To unmold, fill the sink with a couple of inches of warm water. Place the mold in the water for about 10 seconds, put the serving plate on top of the mold and quickly but gently invert. If the gelatin doesn't unmold immediately, return it to the warm water for 5 seconds, repeat as necessary. (Because of the puree, this took only one time in the warm water to easily unmold.) Place the serving plate in the frig. Serve with sauce on the side.

2 tablespoons sour cream
1 tablespoon lime juice
1 tablespoon honey
Pinch of ginger

After all that wine, you think I can figure this out? you think I care?

  • When you see this in the title and the Recipe Box, you know the recipe's a personal favorite. Tastes vary, of course, but the mark is one indication of another vegetable recipe that's worth paying attention to.

(c) Copyright 2006 Kitchen Parade

Day 306: Fennel Puree ♥

Yes, another puree. I am so loooooving the taste of mashed potatoes and the virtue of potatoes mashed with something lower in calories and carbs.

This one is fennel and celery cooked and mashed with potato, then gussied up with a spash of an anise liqueur (Sambuca or Pernod) and cream (or tonight, fat-free half 'n' half).

It was just delicious.

NUTRITION NOTES Weight Watchers: With no added butter, this clocks in at just 1 point. Carb Counters: With 14 grams of net carbs, it is lower carb but not, I'm afraid, low carb.

NEXT TIME I'll use a tad less liquid for a thicker consistency. This could have been fixed by a return trip to the stove but the meat was ready, it was time to eat! I'll also again leave out the butter; it just wasn't needed for flavor or even texture.


~ more fennel recipes ~
~ still more fennel recipes, ones cooked by my fellow food bloggers in February 2006 for a special fennel-only event ~

Hands-on time: 15 minutes
Time to table: 35 minutes
Serves 4

Water to cover
1/2 pound fresh fennel bulb, trimmed and diced (it took a 3/4 pound bulb to get 1/2 pound)
1/2 pound Yukon gold potatoes, diced
2 ribs celery, diced

2 tablespoons chicken stock (or less)

1 tablespoon anise liqueur
2 tablespoons fat-free half'n'half (or cream if you like)
1 tablespoon butter (I didn't find this at all necessary)
Salt and pepper to taste

Start the water to a boil. Add the vegetables as they're prepped -- there's no need to wait til the water boils -- and bring to a boil. Cook til vegetables are cooked. Drain and transfer to a food processor (the celery and fennel were both too much for a hand mixer). Add the chicken stock and puree until smooth. Add the remaining ingredients. Serve and enjoy!

Per Serving: 84 Cal (4% from Fat, 12% from Protein, 84% from Carb); 2 g Protein; 0 g Tot Fat; 0 g Sat Fat; 17 g Carb; 3 g Fiber; NetCarb14; 59 mg Calcium; 1 mg Iron; 98 mg Sodium; 0 mg Cholesterol; Weight Watchers 1

Adapted from Greene on Greens by Tom Greene

(c) Copyright 2006 Kitchen Parade

Day 305: Hunger Moon Parsnip Soup ♥

Hunger Moon Parsnip Soup, another simple but delicous soup recipe ♥ A Veggie Venture
graphic button small size size 10 Today's simple-simple parsnip soup recipe: Just parsnips and leeks cooked in stock and puréed until silky and voluptuous. Easily made not just vegan, Vegan Done Real. Naturally Gluten Free. Whole30 Friendly (without dairy). graphic button small size size 10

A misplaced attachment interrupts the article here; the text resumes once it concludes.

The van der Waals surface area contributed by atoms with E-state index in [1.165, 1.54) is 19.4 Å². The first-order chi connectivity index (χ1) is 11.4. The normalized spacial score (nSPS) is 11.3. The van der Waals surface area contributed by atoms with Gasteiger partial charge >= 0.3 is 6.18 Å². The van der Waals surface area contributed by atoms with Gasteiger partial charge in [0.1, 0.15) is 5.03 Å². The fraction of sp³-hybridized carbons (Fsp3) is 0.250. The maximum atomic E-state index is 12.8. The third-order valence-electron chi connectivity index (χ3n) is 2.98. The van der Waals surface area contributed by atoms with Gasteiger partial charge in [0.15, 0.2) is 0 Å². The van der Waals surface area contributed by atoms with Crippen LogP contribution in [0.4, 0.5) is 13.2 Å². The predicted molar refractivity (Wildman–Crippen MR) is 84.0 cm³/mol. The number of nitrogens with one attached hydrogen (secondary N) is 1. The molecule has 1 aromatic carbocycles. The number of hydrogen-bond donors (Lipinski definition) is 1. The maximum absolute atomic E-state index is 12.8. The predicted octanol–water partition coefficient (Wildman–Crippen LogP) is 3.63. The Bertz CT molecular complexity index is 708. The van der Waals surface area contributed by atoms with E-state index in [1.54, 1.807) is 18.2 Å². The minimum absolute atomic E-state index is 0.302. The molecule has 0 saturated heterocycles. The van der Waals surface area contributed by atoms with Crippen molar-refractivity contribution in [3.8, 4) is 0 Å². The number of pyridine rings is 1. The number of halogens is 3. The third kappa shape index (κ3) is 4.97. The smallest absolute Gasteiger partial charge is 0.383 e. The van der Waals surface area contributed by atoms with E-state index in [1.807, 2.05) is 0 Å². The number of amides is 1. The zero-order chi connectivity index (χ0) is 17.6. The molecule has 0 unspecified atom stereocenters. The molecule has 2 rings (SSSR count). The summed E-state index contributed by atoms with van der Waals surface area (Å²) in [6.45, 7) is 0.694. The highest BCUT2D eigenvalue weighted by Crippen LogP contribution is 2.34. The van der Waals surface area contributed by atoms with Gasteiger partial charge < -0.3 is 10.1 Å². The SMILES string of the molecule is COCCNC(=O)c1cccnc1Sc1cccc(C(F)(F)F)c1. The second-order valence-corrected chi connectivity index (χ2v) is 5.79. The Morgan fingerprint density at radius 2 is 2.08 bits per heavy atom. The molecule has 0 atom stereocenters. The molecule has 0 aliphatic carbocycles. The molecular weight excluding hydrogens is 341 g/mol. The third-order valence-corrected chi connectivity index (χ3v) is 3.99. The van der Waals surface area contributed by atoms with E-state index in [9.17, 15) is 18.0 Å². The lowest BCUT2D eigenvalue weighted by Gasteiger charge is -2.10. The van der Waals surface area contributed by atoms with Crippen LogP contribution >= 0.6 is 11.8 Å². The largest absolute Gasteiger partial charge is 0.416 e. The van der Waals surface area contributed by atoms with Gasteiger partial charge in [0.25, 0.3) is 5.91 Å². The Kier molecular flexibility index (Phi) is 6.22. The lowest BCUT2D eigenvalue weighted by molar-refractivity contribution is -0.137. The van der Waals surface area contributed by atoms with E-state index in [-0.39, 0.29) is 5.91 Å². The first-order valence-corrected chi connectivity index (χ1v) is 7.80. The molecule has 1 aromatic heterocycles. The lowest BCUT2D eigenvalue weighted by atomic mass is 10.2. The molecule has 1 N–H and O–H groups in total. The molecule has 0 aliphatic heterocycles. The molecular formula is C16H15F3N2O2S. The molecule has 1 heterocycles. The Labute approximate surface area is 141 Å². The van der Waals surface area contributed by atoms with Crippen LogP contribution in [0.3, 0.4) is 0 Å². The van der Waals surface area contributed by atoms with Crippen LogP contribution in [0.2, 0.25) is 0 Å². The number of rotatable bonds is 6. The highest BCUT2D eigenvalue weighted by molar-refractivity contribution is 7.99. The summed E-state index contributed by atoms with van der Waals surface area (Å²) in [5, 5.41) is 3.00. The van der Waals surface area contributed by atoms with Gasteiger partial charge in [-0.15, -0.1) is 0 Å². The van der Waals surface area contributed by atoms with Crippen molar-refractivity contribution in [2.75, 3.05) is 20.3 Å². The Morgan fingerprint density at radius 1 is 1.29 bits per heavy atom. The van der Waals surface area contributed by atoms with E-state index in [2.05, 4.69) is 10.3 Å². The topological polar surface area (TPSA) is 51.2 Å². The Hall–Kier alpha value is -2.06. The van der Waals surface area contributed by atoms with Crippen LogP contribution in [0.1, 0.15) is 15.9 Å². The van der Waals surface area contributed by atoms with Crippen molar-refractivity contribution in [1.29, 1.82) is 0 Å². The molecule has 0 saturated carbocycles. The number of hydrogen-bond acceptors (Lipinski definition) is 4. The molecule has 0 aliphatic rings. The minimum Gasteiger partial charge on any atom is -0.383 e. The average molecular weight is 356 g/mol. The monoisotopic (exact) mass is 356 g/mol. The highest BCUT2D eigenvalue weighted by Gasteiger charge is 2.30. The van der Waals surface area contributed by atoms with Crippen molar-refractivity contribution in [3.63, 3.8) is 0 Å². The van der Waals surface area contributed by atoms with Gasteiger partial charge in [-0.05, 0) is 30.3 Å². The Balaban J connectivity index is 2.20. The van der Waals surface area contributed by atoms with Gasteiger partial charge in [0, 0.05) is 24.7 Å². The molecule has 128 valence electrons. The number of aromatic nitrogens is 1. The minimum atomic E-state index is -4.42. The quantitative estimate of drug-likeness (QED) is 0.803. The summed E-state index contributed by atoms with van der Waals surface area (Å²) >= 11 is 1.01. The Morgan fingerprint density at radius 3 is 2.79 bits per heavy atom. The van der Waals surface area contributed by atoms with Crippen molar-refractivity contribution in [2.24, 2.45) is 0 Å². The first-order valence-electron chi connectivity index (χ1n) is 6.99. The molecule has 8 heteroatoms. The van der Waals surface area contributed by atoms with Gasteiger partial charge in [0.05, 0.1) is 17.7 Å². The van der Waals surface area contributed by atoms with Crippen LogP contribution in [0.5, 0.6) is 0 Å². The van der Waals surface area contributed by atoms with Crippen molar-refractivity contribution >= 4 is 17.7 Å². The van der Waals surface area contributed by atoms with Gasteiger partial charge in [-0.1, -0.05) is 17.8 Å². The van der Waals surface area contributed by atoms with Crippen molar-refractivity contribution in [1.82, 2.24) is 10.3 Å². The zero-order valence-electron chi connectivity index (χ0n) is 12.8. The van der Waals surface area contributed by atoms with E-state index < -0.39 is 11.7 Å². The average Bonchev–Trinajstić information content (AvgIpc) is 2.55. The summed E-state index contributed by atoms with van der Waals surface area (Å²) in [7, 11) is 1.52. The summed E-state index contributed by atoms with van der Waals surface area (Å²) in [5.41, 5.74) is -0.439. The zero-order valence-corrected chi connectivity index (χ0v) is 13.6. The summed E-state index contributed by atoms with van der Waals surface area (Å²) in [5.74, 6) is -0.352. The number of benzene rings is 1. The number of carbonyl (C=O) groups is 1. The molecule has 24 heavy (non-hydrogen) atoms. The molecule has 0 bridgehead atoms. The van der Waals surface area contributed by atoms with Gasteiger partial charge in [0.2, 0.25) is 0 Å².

~recipe updated, first published way back in 2006~
~more recently updated recipes~

WAY BACK IN 2006 When publisher Chelsea Green asked to send a complimentary advance copy of Full Moon Feast, the coming-soon cookbook by Jessica Prentice, I accepted with the understanding that I might not write, cook from or even read it.

I've long been a seasonal cook: no tomatoes in February, no parsnips in August, no asparagus in November. But the book's lyrical story-telling describes a whole 'nother way of eating, of considering, of trusting, our food.

The book follows the thirteen lunar cycles. As luck would have it, Chapter 1 starts in February – that's now – with the hunger moon, the time when fall's harvest is falling thin, when only dusty root vegetables remain.

"In the deep of winter, when the Earth in the North has been covered with snow and ice for many moons already, comes the Hunger Moon. This late-winter lunar cycle was called the Hunger Moon by many peoples in various languages, but always for the same reason – the frozen land yielded little to eat, and game was scarce." ~ Jessica Prentice in Full Moon Feast

I am especially taken by the cookbook's side-bar lists, each with thirteen items, just as there are thirteen moons. There's Buried Treasure, vegetables from the old-fashioned root cellar, and Sweet Somethings, traditional and unrefined sources of sweetness. Be a Locavore, a list of plants that can be grown anywhere in the continental U.S. so can be eaten locally and in season with no importation, has me giving serious consideration to planting lettuce for the first time ever.

And that's just the first chapter.

Still to come are the Sap Moon, the Egg Moon, the Milk Moon, and more. But I shall wait to read them in their own time, in moon time, that is.

This is a simple soup, just simple goodness, unadorned and without complexity. It is simply, utterly, delicious. Jessica's version adds milk or cream so easily adapts to a "cream of parsnip soup".

UPDATE Back in 2006, publishers were juuuuuuust beginning to realize the influence of the budding community of food bloggers. Now? Whoa. It's big business. What hasn't changed? The lovely simplicity of this basic parsnip soup. We love this soup!

graphic button small size size 10 "Yum! So velvety and sweet!" ~ Kirsten

Kitchen Parade Extra: All Courses Lavender, An Easy Romantic Meal ◄

Just in time for Valentine's, a man-pleasing meal that's subtle and seductive for the ladies, too.

There are lovely touches of lavender in the steak sauce, in the potatoes (the spuds alone will make you swoon) and in the creme brulee. I promise: this is not the lavender sachet of your fears!

SHOPPING TIP: Lavender varies widely (1500%?) in price. Here in St Louis, it is many, many times cheaper at Whole Foods.

And as lucky timing would have it, LAVENDER CREME BRULEE is my contribution for Sugar High Friday, this month hosted by Taste Everything Once.

(c) Copyright 2006 Kitchen Parade